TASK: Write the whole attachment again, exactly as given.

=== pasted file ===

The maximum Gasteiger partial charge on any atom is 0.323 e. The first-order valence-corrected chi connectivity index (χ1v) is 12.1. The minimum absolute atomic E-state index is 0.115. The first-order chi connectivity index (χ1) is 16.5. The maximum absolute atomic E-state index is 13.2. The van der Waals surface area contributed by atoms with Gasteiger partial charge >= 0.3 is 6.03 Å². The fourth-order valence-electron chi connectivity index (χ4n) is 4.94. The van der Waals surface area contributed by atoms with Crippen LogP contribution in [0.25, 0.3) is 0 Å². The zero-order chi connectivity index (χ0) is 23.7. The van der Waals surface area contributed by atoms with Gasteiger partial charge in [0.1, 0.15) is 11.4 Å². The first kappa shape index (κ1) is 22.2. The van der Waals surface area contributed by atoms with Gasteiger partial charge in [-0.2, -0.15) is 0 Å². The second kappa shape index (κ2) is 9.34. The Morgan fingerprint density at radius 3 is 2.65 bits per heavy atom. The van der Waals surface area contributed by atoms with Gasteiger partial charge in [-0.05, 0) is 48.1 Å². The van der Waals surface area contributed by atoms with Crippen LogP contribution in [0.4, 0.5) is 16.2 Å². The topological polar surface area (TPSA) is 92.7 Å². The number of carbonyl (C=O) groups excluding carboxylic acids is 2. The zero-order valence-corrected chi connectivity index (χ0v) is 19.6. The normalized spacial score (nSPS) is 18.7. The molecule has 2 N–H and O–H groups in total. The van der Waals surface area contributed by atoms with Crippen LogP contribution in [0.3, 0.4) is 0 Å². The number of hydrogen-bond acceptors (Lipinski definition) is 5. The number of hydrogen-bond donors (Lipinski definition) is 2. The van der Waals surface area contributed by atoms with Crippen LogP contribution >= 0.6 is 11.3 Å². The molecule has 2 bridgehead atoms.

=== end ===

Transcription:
The maximum Gasteiger partial charge on any atom is 0.323 e. The first-order valence-corrected chi connectivity index (χ1v) is 12.1. The minimum absolute atomic E-state index is 0.115. The first-order chi connectivity index (χ1) is 16.5. The maximum absolute atomic E-state index is 13.2. The van der Waals surface area contributed by atoms with Gasteiger partial charge >= 0.3 is 6.03 Å². The fourth-order valence-electron chi connectivity index (χ4n) is 4.94. The van der Waals surface area contributed by atoms with Crippen LogP contribution in [0.25, 0.3) is 0 Å². The zero-order chi connectivity index (χ0) is 23.7. The van der Waals surface area contributed by atoms with Gasteiger partial charge in [0.1, 0.15) is 11.4 Å². The first kappa shape index (κ1) is 22.2. The van der Waals surface area contributed by atoms with Gasteiger partial charge in [-0.2, -0.15) is 0 Å². The second kappa shape index (κ2) is 9.34. The Morgan fingerprint density at radius 3 is 2.65 bits per heavy atom. The van der Waals surface area contributed by atoms with Gasteiger partial charge in [-0.05, 0) is 48.1 Å². The van der Waals surface area contributed by atoms with Crippen LogP contribution in [0.4, 0.5) is 16.2 Å². The topological polar surface area (TPSA) is 92.7 Å². The number of carbonyl (C=O) groups excluding carboxylic acids is 2. The zero-order valence-corrected chi connectivity index (χ0v) is 19.6. The normalized spacial score (nSPS) is 18.7. The molecule has 2 N–H and O–H groups in total. The van der Waals surface area contributed by atoms with Crippen LogP contribution in [0.3, 0.4) is 0 Å². The number of hydrogen-bond acceptors (Lipinski definition) is 5. The number of hydrogen-bond donors (Lipinski definition) is 2. The van der Waals surface area contributed by atoms with Crippen LogP contribution >= 0.6 is 11.3 Å². The molecule has 2 bridgehead atoms.